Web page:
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Italians' appetite for connectivity may ease Telecom Italia's woes


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Italians' appetite for connectivity may ease Telecom Italia's woes

Asrumors of a takeoverby French media giant Vivendi SA intensify, Telecom Italia SpA may be on the verge of a turnaroundas boosts to Italy's digitaleconomy come to the fore.

Analystsbelieve the incumbent operator, which on March 30 appointedFlavio Cattaneo CEO, is in a strong position to profit from pent-up demand forfiber and high-speed 4G mobile broadband services in the underserved Italianmarket. Last year the country ranked27th of the 28 EU member states for connectivity and network speed. Only 53% ofhouseholds — the lowest in the EU — have fixed broadband subscriptions.

Despitethe comparatively low levels of Internet connectivity, Italy is among the top 10EU performers for mobile broadband connections, with 75 subscriptions for every100 individuals. From powering the Internet of Things to enabling video-streamingservices, Italy's mobile network providers are fighting for their position inthe digital value chain.

"Fundamentally,telcos are in a good position for the future. There's never been such a greatdemand for connectivity as we move into the next digital age," Chris Lewis, founderand managing director of Lewis Insight,told SNL Kagan.

Theindustry's march toward the next digital age may present the opportunitiesTelecom Italia desperately needs. Embroiled in a string of management changes,laden with heavy debt and plagued with declining profits, the strugglingtelecoms group has battled against a poor market — exacerbated by a falteringeconomy — for the better part of a decade. Debt in the first nine months of2015 stood at a staggering €26.8 billion; a great deal more than TelecomItalia's market capitalization today.

At an investor presentation in London in February, TelecomItalia's outgoingCEO, Marco Patuano, presented an ambitious €12 billion planto invest in areas such as fiber, LTE, cloud and IP transformation. Whether those ambitiousplans will still go ahead remains to be seen, given Patuano's sudden departure.The company's biggest shareholder, Vivendi, is pushing for aggressive cuts ofaround €1 billion between 2016 and 2018; nearly double the €600 million Patuanowas planning to cut.

However, under Patuano's plans, Telecom Italia was on theright path to stabilizing its financial results, according to 451 Researchanalyst Declan Lonergan.

Lonergantold SNL Kagan that Telecom Italia was just starting to deliver improvedperformance metrics, such as better churn and retention rates, accompanied by aboost in its customer market share. Having said that, there is no short-term "silver bullet" to restore growth atthe operator, he added.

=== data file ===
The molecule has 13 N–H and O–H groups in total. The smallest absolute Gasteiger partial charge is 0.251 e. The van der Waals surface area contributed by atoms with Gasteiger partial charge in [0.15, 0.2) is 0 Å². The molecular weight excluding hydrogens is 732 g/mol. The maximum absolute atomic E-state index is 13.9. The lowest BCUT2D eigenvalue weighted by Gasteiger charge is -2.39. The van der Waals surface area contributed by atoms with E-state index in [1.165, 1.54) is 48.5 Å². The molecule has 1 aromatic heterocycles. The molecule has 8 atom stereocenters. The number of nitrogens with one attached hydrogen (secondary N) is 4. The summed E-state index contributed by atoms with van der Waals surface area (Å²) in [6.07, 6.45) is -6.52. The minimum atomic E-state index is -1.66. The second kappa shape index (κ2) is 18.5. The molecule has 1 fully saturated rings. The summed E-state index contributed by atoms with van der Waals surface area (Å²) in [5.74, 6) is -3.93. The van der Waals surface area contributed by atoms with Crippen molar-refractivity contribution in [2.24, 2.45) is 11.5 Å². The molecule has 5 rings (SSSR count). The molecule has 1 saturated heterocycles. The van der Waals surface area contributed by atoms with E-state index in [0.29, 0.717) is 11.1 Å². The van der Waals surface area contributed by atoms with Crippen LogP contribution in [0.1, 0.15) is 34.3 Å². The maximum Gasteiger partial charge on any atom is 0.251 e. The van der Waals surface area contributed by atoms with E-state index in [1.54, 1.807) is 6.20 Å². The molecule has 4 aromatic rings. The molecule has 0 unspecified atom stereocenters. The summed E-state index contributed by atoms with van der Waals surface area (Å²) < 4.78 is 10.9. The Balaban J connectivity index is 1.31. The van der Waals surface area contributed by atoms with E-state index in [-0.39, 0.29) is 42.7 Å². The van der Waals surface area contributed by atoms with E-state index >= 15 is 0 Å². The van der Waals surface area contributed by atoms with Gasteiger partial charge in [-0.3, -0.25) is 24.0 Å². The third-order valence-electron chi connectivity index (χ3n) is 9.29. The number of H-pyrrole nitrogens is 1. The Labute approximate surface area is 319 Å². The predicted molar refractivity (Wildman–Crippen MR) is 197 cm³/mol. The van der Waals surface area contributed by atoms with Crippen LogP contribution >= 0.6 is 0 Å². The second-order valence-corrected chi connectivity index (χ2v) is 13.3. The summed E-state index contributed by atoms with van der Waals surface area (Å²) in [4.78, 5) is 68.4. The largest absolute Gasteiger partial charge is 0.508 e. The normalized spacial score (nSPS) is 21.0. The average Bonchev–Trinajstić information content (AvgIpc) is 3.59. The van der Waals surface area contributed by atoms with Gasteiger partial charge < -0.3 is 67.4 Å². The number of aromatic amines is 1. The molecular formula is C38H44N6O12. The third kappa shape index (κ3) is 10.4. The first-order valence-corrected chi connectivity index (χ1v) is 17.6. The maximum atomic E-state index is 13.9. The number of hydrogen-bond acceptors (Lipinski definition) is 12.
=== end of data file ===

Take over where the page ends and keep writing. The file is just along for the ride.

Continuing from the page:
Despite facing serious cuts, Telecom Italia may benefit from signsof renewed commitment to the development of Italy's digital market and networkinfrastructure by the Italian government.

For instance, state-controlled power company Enel SpA revealedrecently that it is poised to enter the telecoms arena as a wholesaler when itannounced new proposals to spend €2.5 billion on rolling out ultra-broadbandinfrastructure across Italy.

Enel CEO Francesco Starace said the plan would be a "majorstep" toward achieving European Digital Agenda targets.

"Installing fiber cables through our electricity network,which reaches the businesses and homes of 32 million Italians, will enablewide-ranging coverage of the country at competitive costs, creating value forEnel and for all players that will want to use this new, importantinfrastructure," Starace said.

Lewis,however, pointed out that a number of factors will first need to be alignedbefore it becomes clear whether the government's latest efforts will benefitTelecom Italia.

"Youhave got this combination of huge demand that we all place on telecomsinfrastructure, which is only going to become greater with and the ," Lewis said,adding that "on the other hand, you have got the government's desire tohave a digital society and everyone connected. And then you've got theshareholders that want to generate value. And the question is, are those threethings in equilibrium at any time?"

Ifgrowing demand and improving macroeconomic conditions fail to spur the sleepingtelecom giant into action, a fast-consolidatingEuropean telecoms landscape could create the required pressure.

Thelong-discussed $24 billion merger of Wind and 3 Italia, the Italian mobilesubsidiaries of VimpelComLtd. and Hong Kong-based , respectively,is likely to force Telecom Italia and rival Vodafone Group Plc into action. The proposed combinationstands to create a national market leader by subscribers and would reduce thenumber of mobile network operators in Italy to three from four.

Thesubject of takeoverrumors itself, Telecom Italia could soon be under Vivendiownership. And with shareholders desperate for a turnaround in the company'sfortunes, such a deal may give it the scale and financial muscle it needs tocompete.